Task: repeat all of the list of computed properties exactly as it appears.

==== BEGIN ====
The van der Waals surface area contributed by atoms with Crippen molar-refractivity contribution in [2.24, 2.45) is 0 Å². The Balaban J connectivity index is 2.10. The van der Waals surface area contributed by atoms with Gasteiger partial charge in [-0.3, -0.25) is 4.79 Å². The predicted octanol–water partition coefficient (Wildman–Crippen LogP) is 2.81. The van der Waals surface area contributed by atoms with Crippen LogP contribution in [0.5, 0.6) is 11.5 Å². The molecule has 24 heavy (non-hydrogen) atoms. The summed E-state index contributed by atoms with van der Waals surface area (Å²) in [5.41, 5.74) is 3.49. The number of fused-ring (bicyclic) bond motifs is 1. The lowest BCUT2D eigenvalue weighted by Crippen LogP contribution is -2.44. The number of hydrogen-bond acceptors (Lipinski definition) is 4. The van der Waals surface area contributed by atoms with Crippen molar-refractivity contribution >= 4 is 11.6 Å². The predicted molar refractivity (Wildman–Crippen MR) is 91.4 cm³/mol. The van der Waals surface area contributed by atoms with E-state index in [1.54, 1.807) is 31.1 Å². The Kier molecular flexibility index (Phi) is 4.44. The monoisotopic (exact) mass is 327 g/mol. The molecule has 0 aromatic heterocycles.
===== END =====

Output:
The van der Waals surface area contributed by atoms with Crippen molar-refractivity contribution in [2.24, 2.45) is 0 Å². The Balaban J connectivity index is 2.10. The van der Waals surface area contributed by atoms with Gasteiger partial charge in [-0.3, -0.25) is 4.79 Å². The predicted octanol–water partition coefficient (Wildman–Crippen LogP) is 2.81. The van der Waals surface area contributed by atoms with Crippen LogP contribution in [0.5, 0.6) is 11.5 Å². The molecule has 24 heavy (non-hydrogen) atoms. The summed E-state index contributed by atoms with van der Waals surface area (Å²) in [5.41, 5.74) is 3.49. The number of fused-ring (bicyclic) bond motifs is 1. The lowest BCUT2D eigenvalue weighted by Crippen LogP contribution is -2.44. The number of hydrogen-bond acceptors (Lipinski definition) is 4. The van der Waals surface area contributed by atoms with Crippen molar-refractivity contribution >= 4 is 11.6 Å². The predicted molar refractivity (Wildman–Crippen MR) is 91.4 cm³/mol. The van der Waals surface area contributed by atoms with E-state index in [1.54, 1.807) is 31.1 Å². The Kier molecular flexibility index (Phi) is 4.44. The monoisotopic (exact) mass is 327 g/mol. The molecule has 0 aromatic heterocycles.